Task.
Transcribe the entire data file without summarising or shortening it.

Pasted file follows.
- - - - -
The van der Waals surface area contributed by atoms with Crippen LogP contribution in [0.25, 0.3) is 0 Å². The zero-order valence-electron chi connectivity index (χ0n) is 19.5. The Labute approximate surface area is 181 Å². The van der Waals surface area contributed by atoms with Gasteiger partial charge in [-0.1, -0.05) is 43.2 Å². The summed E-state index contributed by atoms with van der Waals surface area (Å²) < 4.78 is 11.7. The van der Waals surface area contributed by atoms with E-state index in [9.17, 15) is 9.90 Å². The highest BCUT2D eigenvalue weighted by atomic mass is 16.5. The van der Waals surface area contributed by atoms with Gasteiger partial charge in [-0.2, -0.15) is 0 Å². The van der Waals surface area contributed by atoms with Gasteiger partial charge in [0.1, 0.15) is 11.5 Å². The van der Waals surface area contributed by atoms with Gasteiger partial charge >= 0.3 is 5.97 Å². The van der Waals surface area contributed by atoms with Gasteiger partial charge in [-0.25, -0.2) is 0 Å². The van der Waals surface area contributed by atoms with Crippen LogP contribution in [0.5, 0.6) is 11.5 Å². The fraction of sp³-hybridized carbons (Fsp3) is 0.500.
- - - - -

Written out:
The van der Waals surface area contributed by atoms with Crippen LogP contribution in [0.25, 0.3) is 0 Å². The zero-order valence-electron chi connectivity index (χ0n) is 19.5. The Labute approximate surface area is 181 Å². The van der Waals surface area contributed by atoms with Gasteiger partial charge in [-0.1, -0.05) is 43.2 Å². The summed E-state index contributed by atoms with van der Waals surface area (Å²) < 4.78 is 11.7. The van der Waals surface area contributed by atoms with E-state index in [9.17, 15) is 9.90 Å². The highest BCUT2D eigenvalue weighted by atomic mass is 16.5. The van der Waals surface area contributed by atoms with Gasteiger partial charge in [-0.2, -0.15) is 0 Å². The van der Waals surface area contributed by atoms with Gasteiger partial charge in [0.1, 0.15) is 11.5 Å². The van der Waals surface area contributed by atoms with Gasteiger partial charge >= 0.3 is 5.97 Å². The van der Waals surface area contributed by atoms with Gasteiger partial charge in [-0.25, -0.2) is 0 Å². The van der Waals surface area contributed by atoms with Crippen LogP contribution in [0.5, 0.6) is 11.5 Å². The fraction of sp³-hybridized carbons (Fsp3) is 0.500.